What you eat after working out can make a difference in how your body recovers. Consuming the right types of snacks after exercising can help to replenish your energy, build muscle mass, and burn fat. Listen to this interview with a dietician to learn more about what to eat after exercise and why. Spoiler alert: chocolate milk is a good choice!

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October 29, 2018

4:47

Augusta state capital

Republicans Target Statehouses in Midterm Elections

Many voters do not realize the importance of state elections and therefore do not pay as close attention to candidates for state office as they do to those for federal office. Governors and state representatives make many decisions that affect people’s daily lives, such as how money will be spent on schools and roads, and often these state politicians move on to national leadership positions. Listen to hear how campaign leaders from both major political parties are working to try to gain or hold power in these influential midterm races.

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October 26, 2018

4:15

Florence rebuilding

Debate: Should People Rebuild on Coastal Property After Major Storms?

In the wake of Hurricane Florence, extreme flooding caused an enormous amount of damage along the coast of North Carolina. Many of the affected areas have experienced repeated flooding, yet the majority of these homes and businesses are not covered by flood insurance. Some people want to rebuild in the same spot, and others want to move inland away from waterways that could flood again. Listen to hear about the dilemma facing eastern North Carolina residents, and then debate: Should people rebuild on coastal property after major storms?

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October 25, 2018

3:14

The raven

The Dark Reputation of Ravens

Ravens have long had a reputation for being spooky in literature and popular culture. Featured in Greek myths, Native American tales, and a famous poem by Edgar Allan Poe, the raven is frequently associated with darkness. However, many people are not aware how intelligent these feathered creatures are. Ravens communicate with and learn from each other, and they behave in ways that often bear little resemblance to how they are represented in literature. Listen to learn the real story behind what makes ravens special.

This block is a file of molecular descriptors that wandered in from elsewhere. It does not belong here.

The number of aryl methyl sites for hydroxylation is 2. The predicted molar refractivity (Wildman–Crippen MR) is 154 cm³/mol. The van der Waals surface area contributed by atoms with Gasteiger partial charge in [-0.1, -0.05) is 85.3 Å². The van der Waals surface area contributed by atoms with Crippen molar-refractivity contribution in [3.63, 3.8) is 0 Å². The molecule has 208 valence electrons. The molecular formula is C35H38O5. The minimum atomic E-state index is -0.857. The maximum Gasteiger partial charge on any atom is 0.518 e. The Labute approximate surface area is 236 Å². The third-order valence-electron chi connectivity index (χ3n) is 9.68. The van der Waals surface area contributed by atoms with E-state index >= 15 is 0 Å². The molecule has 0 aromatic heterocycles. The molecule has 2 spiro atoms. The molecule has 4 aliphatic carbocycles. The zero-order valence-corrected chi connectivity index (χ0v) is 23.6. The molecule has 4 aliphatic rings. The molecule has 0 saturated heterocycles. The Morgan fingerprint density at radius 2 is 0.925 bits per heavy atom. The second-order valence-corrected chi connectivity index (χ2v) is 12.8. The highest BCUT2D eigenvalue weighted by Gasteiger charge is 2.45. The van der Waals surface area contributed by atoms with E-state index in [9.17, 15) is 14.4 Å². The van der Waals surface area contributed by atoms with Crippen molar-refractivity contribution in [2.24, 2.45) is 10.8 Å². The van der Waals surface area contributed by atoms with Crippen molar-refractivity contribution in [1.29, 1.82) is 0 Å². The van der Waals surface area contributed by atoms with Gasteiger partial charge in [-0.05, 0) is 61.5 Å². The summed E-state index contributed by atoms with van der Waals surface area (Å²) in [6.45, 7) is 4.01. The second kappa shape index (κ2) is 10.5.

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October 24, 2018

3:35

The globe

UN Report Warns about Climate Change

A recent report by a United Nations panel indicates that if we do not take action immediately to lessen the impact of global climate change, the negative consequences will be severe. A professor who worked on the report explains that global warming is already influencing our lives and the ecosystems that surround us. Listen to hear more about the rapid pace of climate change and what we can do to decrease the potential for disaster associated with it.

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October 23, 2018

2:59

Voting disinformation

Campaign to Fight Election Disinformation

Russian agents interfered in the last major U.S. election in many ways, including planting “disinformation” or false information intended to mislead voters about the voting process. A new state office in California has been established to combat such disinformation leading up to the next election in November. While some welcome the role the state is playing, others are concerned about the potential for domestic political interference. Listen to hear how voters have been misled and what the state of California is trying to do about it.

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October 22, 2018

4:27

Enough is enoug

How Rare Are School Shootings?

Since the deadliest school shooting in U.S. history at Marjory Stoneman Douglas High School in Florida in February 2018, there has been significant national interest in the issue of gun violence in schools. The federal government surveyed all U.S. schools in order to find how exactly how many school shootings had occurred within a year. Investigative journalists followed up on the survey results, finding that the actual number of shootings was much lower than reported by the government. Listen to hear about the investigation and its implications.

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October 19, 2018

3:58

Mosquitos

Debate: Should Mosquitoes Be Genetically Modified to Self-Destruct?

Malaria is a devastating disease transmitted by mosquitoes, affecting millions each year. A team of scientists has been experimenting with genetic engineering that would cause the mosquito population carrying malaria to destroy itself. Listen to hear how the genetic engineering process works and how different groups are responding to the controversial experiment, and then debate: Should mosquitoes be genetically modified to self-destruct?